CURWOOD: Or Barbara McClintocks. Or Barbara Kingsolvers.
KINGSOLVER: If you can't do it in science, do it in a novel. And I am lucky because I was trained as a scientist. I got my undergraduate and graduate degrees in biology, evolutionary biology and ecology. And then I became an novelist, and it's really fantastic to have all this material that I learned as a scientist that I can bring into the genre of fiction because I think it's very non-threatening. I think that a lot of people who might not think they were interested or might be intimidated to read a book, a scientific book, about some of these things I write about are less intimidated by a book that conveys this information through characters.
CURWOOD: So, how did your method in writing this novel change before and then after the 2016 election?
KINGSOLVER: You know, it didn't. And it's fascinating because I had begun writing, I plotted out the novel as the primaries started to happen, and so the characters are watching this very surprising almost unbelievable leadership style coming up on the horizon. It's hard to take seriously and yet he doesn't go away, and at some point, he even says something about I could shoot people on Fifth Avenue and I would still have loyal followers. OK, at the same time I'm writing my 19th century story, and so in Vineland when people are really afraid there's this guy named Charles Landis who's their, their founder who owns the newspaper and every business in town. He kind of owns everything, and he's kind of a big bully and he is real, he was a real historic personage, and I'm researching him and I discover he actually did shoot someone on Main Street and he got away with it. So, I thought it's just too good and too awful to be true. If this stuff really bears out I guess I'm launching this novel into a world that needs to read it.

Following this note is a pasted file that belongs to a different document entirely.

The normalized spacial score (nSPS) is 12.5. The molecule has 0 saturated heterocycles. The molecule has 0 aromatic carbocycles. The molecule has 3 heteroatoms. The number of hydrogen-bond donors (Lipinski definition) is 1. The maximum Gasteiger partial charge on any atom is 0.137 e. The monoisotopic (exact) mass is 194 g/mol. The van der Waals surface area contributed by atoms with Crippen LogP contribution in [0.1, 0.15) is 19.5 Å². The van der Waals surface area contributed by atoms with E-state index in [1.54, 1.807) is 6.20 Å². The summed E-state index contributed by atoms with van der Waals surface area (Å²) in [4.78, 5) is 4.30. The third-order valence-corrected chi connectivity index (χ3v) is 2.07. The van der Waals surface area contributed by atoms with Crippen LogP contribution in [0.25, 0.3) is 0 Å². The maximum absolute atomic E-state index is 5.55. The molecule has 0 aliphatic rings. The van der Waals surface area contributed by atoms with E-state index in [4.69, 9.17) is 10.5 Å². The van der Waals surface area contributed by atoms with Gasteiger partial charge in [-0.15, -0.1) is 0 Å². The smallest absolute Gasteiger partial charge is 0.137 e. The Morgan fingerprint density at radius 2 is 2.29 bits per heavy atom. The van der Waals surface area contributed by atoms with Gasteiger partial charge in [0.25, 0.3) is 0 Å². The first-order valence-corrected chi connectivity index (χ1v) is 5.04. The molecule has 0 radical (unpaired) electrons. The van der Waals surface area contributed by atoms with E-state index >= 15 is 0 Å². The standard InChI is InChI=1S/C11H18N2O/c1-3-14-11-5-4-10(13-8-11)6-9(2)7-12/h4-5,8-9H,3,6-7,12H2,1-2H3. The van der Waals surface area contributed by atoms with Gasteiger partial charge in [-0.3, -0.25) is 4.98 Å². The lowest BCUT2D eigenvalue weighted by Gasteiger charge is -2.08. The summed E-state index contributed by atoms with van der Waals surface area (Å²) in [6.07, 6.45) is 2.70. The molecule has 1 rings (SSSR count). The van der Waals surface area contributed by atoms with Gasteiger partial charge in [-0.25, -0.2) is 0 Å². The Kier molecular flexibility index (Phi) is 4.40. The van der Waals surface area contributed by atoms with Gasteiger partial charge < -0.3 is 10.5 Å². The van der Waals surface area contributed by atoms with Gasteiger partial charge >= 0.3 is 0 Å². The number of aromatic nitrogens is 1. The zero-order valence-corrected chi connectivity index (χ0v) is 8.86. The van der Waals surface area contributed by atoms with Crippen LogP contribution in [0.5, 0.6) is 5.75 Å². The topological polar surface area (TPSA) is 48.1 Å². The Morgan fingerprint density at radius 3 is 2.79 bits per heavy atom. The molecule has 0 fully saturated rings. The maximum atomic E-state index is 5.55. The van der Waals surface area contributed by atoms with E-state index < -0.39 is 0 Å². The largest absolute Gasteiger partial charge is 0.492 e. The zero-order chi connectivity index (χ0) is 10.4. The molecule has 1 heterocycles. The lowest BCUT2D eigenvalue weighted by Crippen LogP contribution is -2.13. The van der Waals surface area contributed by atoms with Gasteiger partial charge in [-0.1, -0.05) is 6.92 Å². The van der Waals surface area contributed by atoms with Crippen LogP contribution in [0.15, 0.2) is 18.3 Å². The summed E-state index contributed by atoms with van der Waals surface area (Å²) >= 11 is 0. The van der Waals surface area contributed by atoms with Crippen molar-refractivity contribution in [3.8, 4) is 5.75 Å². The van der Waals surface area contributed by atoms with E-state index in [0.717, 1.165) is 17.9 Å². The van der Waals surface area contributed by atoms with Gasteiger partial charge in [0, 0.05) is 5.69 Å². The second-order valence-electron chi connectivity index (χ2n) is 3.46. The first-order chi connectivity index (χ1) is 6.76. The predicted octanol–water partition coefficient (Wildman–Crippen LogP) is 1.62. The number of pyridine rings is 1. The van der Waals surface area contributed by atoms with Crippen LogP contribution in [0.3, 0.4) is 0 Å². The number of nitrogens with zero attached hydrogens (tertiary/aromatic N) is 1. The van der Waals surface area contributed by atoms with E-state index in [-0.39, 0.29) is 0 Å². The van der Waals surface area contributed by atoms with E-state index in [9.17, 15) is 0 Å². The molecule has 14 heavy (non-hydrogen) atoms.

CURWOOD: You frame Unsheltered as a way to talk about paradigm shifts. So, from all this research and your thinking, where are we headed now?
KINGSOLVER: When I look at any photograph of the leaders of my country, I see a bunch of guys in suits who formed their notion of what the world is in the 1950s and 60s, a period of US history when it really seemed like there was plenty of everything to go around. That post-war boom where you could just we could just grow forever and you can own everything. You could be the boss of everything, you really had it made, you were not going to ever have to sort of reign yourself in. I think it's actually very comforting to know that tomorrow's problems won't be solved by yesterday's people because they'll most mostly be dead. Tomorrow's problems are going to be solved by tomorrow's people, and I know a lot of young people who really inspire me who I think understand things about the world that I almost can't because they're coming up in a time when they've known since they were very small there will not always be more fish in the sea.
CURWOOD: Barbara Kingsolver's new book is called Unsheltered. Thanks so much for sharing this time with us.
KINGSOLVER: Thanks. It was great to talk with you.